Vianne’s sister, Isabelle, is a rebellious eighteen-year-old girl, searching for purpose with all the reckless passion of youth. While thousands of Parisians march into the unknown terrors of war, she meets the compelling and mysterious Gäetan, a partisan who believes the French can fight the Nazis from within France, and she falls in love as only the young can...completely. When he betrays her, Isabelle races headlong into danger and joins the Resistance, never looking back or giving a thought to the real--and deadly--consequences.


Up until a few weeks ago I had never heard of The Nightingale, by Kristin Hannah.  Several of my friends from work started reading it.  But they quickly finished and one of them was able to loan me a copy of the book.  That was a Friday and by 1am Tuesday morning I had finished it.  It was one of those books you keep thinking about, even when you aren't reading it.  I would be fretting as I was doing housework.  What was going to happen to Vianne?  Would Isabelle be caught by the Nazis?  Who was the actual narrator of the story?

I love historical fiction, and France during WWII is one of those eras that I find fascinating.  What does it mean to live through a war?  I loved how the book described this as the "Shadow War" that civilians, particularly women, fought during WWII.  When it was over, there were no parades, no monuments erected.  People just tried to get on with their lives.  This was a time in history where those who lived through it would rarely talk about the hardships they endured.  That is why a book like The Nightingale is so important.  We must not forget that the nightmare these people went through is the reality of so many people throughout the world right now.

Lately, I have been writing reviews in a "What I liked" vs. "What I Disliked" style.  I can't do that with this book for the simple reason that there is nothing to dislike in this book!  I loved it so much.

One of the themes I enjoyed was the exploration of bravery.  What does it mean to be brave?  Some characters had to make moral compromises in order to keep their children safe. Others chose to fight in the French underground.  Many found other ways to resist the occupation and assist their Jewish neighbors.  These were not easy decisions.  If one was caught, the punishment could easily be death for an entire family.  The character's moral struggles are so fascinating and had me wondering what I would do if it were me.

This book was epic in scale, covering the time just before the war broke out until a few months after it finished.  I loved going through the journey with these vivid characters.  There was suspense, romance, and heart-break.  It was a tale I will think about for a long time.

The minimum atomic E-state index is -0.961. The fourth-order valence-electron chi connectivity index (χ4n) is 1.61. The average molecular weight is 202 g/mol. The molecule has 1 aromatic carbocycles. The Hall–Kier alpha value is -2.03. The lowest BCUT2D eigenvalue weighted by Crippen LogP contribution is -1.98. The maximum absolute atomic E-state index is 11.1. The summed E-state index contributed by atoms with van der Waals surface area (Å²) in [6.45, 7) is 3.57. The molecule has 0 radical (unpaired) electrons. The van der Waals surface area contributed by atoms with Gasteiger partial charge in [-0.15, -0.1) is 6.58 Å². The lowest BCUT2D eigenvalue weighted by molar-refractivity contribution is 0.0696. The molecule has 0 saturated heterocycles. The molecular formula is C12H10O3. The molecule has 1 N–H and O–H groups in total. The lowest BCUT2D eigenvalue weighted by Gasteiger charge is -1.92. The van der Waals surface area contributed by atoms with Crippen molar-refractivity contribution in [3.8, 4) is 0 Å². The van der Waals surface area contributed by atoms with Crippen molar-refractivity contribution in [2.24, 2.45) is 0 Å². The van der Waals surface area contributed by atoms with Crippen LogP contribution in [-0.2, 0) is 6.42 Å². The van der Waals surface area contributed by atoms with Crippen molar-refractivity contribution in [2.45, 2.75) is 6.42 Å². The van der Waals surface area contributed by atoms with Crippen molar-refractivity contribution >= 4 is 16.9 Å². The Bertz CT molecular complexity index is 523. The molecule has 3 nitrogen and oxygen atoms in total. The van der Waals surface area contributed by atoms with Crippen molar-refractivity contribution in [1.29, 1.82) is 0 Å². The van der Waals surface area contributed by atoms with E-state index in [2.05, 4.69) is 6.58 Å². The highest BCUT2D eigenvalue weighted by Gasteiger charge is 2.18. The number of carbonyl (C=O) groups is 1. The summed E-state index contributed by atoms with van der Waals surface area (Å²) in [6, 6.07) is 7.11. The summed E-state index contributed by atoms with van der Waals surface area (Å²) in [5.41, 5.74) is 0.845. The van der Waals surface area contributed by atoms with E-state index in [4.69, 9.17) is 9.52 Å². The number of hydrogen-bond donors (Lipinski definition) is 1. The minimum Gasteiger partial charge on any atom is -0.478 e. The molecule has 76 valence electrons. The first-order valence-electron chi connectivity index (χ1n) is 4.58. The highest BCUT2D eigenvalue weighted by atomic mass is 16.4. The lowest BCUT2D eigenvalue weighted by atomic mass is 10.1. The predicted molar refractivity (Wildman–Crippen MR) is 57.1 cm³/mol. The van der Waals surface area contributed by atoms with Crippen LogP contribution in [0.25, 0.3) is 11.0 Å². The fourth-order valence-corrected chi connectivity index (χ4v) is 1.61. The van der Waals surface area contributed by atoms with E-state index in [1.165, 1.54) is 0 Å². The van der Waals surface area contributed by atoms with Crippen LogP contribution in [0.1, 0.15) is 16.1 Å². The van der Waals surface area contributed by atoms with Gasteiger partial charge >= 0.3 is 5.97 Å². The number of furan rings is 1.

Release Date:  February 3rd, 2015

Source:  Borrowed from a friend (Thank you, Elisa!)

Format:  Hardcover book

Recommendation: For those who love Historical Fiction, this is a MUST READ.  It will haunt your dreams and re-enforce your faith in humanity.

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Wednesday, February 10, 2016

Book Review: The Love That Split The World


Synopsis (From GoodReads):

Natalie Cleary must risk her future and leap blindly into a vast unknown for the chance to build a new world with the boy she loves.

Natalie’s last summer in her small Kentucky hometown is off to a magical start... until she starts seeing the “wrong things.” They’re just momentary glimpses at first—her front door is red instead of its usual green, there’s a pre-school where the garden store should be. But then her whole town disappears for hours, fading away into rolling hills and grazing buffalo, and Nat knows something isn’t right.

That’s when she gets a visit from the kind but mysterious apparition she calls “Grandmother,” who tells her: “You have three months to save him.” The next night, under the stadium lights of the high school football field, she meets a beautiful boy named Beau, and it’s as if time just stops and nothing exists. Nothing, except Natalie and Beau.


I've been a lucky blogger lately, getting to review a bunch of ARCs from NetGalley, winning books from contests.  I have even had a few authors send me their books.  Yet despite all this good fortune, I could not snag an advance copy of Emily Henry's The Love That Split The World!  I had heard so much about it, how wonderful it was and didn't I wish I had a copy?  Well, yes I did have ARC envy!  But then I came to the realization that I would, indeed, need to shell out my hard-earned money to actually buy a copy of the book.  Actually, I was glad to buy this book as I wanted to support the author.  But I also had that nagging thought in the back of my mind:  This better be worth it.  Well, I am happy to report that IT WAS SO WORTH IT.  


What I Liked:

The Love Story:  I usually am not a fan of an insta-love story, but in this case it was necessary and it worked.  I totally believed that Beau and Natalie were meant to be together.  Although the circumstances of the story are fantasy, I see Beau and Nat's dilemma as an analogy for all those what-ifs and if-onlys we all think about as time goes by.  How would our lives be different if we did (or didn't) go on to that party?  What if we had (or hadn't) moved to that part of town?  There are so many parts of life that happen due to chance.

The Friendships:  I love books where the main characters have great friendships to anchor them.  I loved Natalie's relationship with Megan, how she could tell her things that no one else would believe and Megan took it in stride.  Natalie's on and off friendship with Rachel was a rich example of how friendships change over time.

The Stories:  The Grandmother tells Natalie a series of stories throughout the book that may have meaning later on.  These stories were beautifully written and added a fairy-tale quality to the overall narrative.  They were also a nice way of subtly showing the reader Natalie's Native-American heritage.

What I was Mixed about:

The timey-wimeyness of the story:  Okay, this is going to be hard to discuss without throwing in some spoilers, so I will be a bit vague.  But there were many parts in the story where I was completely lost!